9. Obfuscation. I love that word. It’s got class. Basically, it mean anything that confuses the reader. Think of things like frequent flash-backs, too many characters, inconsistent point-of-view, switching from first to third person, too many adjectives and adverbs…you get the idea. Think: clarity and brevity.
  10. Finally and most important: giving up. Whatever you do, don’t say “The heck with it.” Keep on writing. Send out more queries. Try different genres. If you’re called to write, you gotta write or you won’t be happy.

Wordsmith Wednesday–More about Dialogue

I’m just completing a novel (which I will not identify) for my monthly book club meeting and have been trying to evaluate why it’s been a burdensome read. It’s a thriller, the kind of book that should keep you turning pages and reading late into the night. But that hasn’t happened for me. If I had to make a diagnosis, one symptom I’d target is the dialogue.

Consider the term “information dump.” Think of long, rambling paragraphs in which a character  exposes volumes of background data to enable the reader to understand the premise of the plot. To do this, the author has one character “teach” another. You’ll most likely find this in novels that require knowledge of a specialized field in order to follow the plot. These stories might involve science, medicine, government protocol or religion.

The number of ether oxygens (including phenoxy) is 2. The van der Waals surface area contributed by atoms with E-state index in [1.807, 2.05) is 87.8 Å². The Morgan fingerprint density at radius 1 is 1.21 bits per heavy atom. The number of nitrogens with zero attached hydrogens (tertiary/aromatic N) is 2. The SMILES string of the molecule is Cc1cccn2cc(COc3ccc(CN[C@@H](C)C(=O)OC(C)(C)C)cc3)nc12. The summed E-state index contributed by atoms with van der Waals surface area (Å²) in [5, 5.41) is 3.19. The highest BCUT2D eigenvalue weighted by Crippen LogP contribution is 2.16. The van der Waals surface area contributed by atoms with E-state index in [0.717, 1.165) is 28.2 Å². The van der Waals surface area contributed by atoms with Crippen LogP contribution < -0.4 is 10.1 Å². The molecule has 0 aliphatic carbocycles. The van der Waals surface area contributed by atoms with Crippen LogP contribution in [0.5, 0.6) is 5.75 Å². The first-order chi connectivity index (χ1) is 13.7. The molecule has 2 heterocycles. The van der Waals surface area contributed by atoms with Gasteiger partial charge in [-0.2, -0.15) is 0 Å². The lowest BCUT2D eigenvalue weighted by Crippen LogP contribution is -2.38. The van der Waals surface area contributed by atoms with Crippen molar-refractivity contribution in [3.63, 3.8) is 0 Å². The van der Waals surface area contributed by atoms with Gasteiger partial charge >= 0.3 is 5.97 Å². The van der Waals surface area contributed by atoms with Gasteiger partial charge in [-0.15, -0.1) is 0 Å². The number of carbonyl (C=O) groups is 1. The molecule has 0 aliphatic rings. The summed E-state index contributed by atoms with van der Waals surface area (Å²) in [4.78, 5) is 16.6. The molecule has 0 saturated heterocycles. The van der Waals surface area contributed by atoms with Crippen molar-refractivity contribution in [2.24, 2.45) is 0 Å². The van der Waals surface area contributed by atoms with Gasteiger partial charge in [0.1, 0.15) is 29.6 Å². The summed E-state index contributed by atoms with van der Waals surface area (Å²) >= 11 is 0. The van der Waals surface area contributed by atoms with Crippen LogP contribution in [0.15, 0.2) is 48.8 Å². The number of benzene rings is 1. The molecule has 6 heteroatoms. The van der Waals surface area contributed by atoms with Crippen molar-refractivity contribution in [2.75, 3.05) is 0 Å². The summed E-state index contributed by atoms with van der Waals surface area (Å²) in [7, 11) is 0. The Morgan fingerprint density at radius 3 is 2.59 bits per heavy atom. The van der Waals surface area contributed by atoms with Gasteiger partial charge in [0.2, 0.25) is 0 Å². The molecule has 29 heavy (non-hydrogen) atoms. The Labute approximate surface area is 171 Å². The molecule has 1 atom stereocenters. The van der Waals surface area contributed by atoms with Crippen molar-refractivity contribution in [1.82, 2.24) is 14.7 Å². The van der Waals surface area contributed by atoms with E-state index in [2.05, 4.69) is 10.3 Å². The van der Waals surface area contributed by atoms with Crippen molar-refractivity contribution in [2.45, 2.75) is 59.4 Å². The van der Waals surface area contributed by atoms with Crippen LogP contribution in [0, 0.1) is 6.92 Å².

How do you achieve the goal of giving your reader what he needs without lectures? Here are a couple of ideas:

  • Avoid long rambling paragraphs by breaking up dialogue into questions and answers along with interruptions or description.

Here’s an example from “Winter is Past.” I needed to give the reader some basic information about the kidney transplant procedure. Here’s how I could have written the scene:

“You must be wondering what the process is. Kathryn will meet with a pre-transplant nurse. They will draw her blood and test it for blood type and antigens that will tell us if the donor is a match. Then she will meet with a transplant physician who will do an examination. After that, she will have her blood drawn every month until the transplant to make sure that there is no change. They mail it to the transplant center in San Francisco. It takes a while before you will know if there’s a match. Then the donor has to go through a lot of testing to make sure that they are healthy enough to go through the procedure and live the rest of their lives with only one kidney. (The donor) has to go to San Francisco for some of the testing. Today Kathryn will meet with a social worker and (the donor) has to go through a psychological evaluation to make sure that they are making a free choice to donate and that there is no financial incentive…”

Kinda boring, isn’t it?

This is how I wrote it: